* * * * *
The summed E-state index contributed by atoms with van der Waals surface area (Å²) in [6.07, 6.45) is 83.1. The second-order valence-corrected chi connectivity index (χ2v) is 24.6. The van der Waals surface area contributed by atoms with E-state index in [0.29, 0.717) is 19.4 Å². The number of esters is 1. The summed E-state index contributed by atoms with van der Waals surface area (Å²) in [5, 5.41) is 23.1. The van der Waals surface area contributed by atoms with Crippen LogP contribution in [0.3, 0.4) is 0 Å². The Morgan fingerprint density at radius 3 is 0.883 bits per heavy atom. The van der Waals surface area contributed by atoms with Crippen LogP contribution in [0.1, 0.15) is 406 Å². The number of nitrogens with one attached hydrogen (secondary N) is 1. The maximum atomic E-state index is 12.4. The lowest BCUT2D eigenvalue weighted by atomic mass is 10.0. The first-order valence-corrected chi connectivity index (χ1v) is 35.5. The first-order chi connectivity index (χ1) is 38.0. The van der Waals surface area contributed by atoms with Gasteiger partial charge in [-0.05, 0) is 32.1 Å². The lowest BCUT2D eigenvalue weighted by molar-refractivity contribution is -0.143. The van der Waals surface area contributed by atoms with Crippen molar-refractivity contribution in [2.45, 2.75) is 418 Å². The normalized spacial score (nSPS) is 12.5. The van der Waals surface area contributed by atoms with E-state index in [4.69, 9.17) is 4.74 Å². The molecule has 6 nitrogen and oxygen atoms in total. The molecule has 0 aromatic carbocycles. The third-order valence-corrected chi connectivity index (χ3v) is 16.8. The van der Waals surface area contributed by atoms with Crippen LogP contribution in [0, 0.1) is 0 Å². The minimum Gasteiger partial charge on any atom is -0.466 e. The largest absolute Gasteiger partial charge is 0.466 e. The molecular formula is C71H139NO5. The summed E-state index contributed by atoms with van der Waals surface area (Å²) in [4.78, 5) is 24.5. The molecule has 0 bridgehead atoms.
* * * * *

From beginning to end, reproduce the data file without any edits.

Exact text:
The summed E-state index contributed by atoms with van der Waals surface area (Å²) in [6.07, 6.45) is 83.1. The second-order valence-corrected chi connectivity index (χ2v) is 24.6. The van der Waals surface area contributed by atoms with E-state index in [0.29, 0.717) is 19.4 Å². The number of esters is 1. The summed E-state index contributed by atoms with van der Waals surface area (Å²) in [5, 5.41) is 23.1. The van der Waals surface area contributed by atoms with Crippen LogP contribution in [0.3, 0.4) is 0 Å². The Morgan fingerprint density at radius 3 is 0.883 bits per heavy atom. The van der Waals surface area contributed by atoms with Crippen LogP contribution in [0.1, 0.15) is 406 Å². The number of nitrogens with one attached hydrogen (secondary N) is 1. The maximum atomic E-state index is 12.4. The lowest BCUT2D eigenvalue weighted by atomic mass is 10.0. The first-order valence-corrected chi connectivity index (χ1v) is 35.5. The first-order chi connectivity index (χ1) is 38.0. The van der Waals surface area contributed by atoms with Gasteiger partial charge in [-0.05, 0) is 32.1 Å². The lowest BCUT2D eigenvalue weighted by molar-refractivity contribution is -0.143. The van der Waals surface area contributed by atoms with Crippen molar-refractivity contribution in [2.45, 2.75) is 418 Å². The normalized spacial score (nSPS) is 12.5. The van der Waals surface area contributed by atoms with E-state index in [4.69, 9.17) is 4.74 Å². The molecule has 6 nitrogen and oxygen atoms in total. The molecule has 0 aromatic carbocycles. The third-order valence-corrected chi connectivity index (χ3v) is 16.8. The van der Waals surface area contributed by atoms with Crippen LogP contribution in [0, 0.1) is 0 Å². The minimum Gasteiger partial charge on any atom is -0.466 e. The largest absolute Gasteiger partial charge is 0.466 e. The molecular formula is C71H139NO5. The summed E-state index contributed by atoms with van der Waals surface area (Å²) in [4.78, 5) is 24.5. The molecule has 0 bridgehead atoms.